The Ottawa Curling Club decided to melt its ice in mid-January after a province-wide stay-at-home order meant the playing season would be indefinitely delayed.

The O’Connor Street club typically hosts about 500 members between the months of September and April. This year, however, club membership is down 40 per cent as a result of the COVID-19 crisis.

While 60 per cent of its usual members signed up for the season, the ice was only open for two months before renewed pandemic restrictions forced a shutdown early in the new year.

The OCC was established in 1851 and is the oldest curling organization in Ottawa.

Alex Birtwistle is a member on the Centretown club’s volunteer board of directors. She said the most important priority for the club is “making sure that we’re providing a safe environment for people to curl in” when the club is able to reopen.

The club aims to open its doors again promptly now that restrictions are easing in the ctiy so that games can resume before the end of the season in April.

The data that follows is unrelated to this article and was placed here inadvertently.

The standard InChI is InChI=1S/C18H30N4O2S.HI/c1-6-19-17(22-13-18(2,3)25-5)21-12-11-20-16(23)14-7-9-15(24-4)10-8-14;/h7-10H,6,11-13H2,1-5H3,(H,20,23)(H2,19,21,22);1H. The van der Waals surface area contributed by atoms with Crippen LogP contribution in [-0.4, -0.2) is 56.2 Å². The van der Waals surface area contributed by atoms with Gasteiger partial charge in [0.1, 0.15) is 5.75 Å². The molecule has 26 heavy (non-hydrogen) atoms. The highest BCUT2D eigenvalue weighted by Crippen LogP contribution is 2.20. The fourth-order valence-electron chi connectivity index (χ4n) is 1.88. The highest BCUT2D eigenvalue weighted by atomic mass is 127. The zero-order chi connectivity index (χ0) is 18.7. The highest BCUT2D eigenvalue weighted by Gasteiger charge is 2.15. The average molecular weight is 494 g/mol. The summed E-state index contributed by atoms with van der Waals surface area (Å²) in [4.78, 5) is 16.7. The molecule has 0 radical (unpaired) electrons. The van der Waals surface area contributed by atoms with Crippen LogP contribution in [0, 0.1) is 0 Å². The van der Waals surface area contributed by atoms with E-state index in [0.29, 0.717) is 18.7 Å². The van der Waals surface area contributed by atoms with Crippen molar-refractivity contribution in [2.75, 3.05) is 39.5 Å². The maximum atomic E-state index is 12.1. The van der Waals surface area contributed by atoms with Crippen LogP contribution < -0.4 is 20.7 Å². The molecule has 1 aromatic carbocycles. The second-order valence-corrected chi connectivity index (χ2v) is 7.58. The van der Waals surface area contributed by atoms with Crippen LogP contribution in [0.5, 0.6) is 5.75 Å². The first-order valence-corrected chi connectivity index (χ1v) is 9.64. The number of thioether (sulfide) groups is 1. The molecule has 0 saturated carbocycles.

Changes adopted

Physical changes were made in November. This included setting up hand sanitizing stations and sanitizing wipes for scoreboards and rocks. Mandatory social distancing was also supported through directional flow guidelines on and off the ice.

The changes will remain after the club is able to reopen.

Typically, revenue from memberships and bar sales covers the club’s expenses, but since the bar was closed and membership is down almost by half, money is being raised through weekly raffles and virtual bingo.

“This year has been one of the harder years to be on the board because we had to make some pretty serious decisions because of the pandemic,” said Birtwistle. “The format of the club needed to be reworked because of the restrictions.

“We never had to worry about the capacity of our club,” she added.

With only 50 people allowed in the building when activity was permitted, members of the club were prevented from lounging at the bar after playing, because more people would be arriving to use the ice.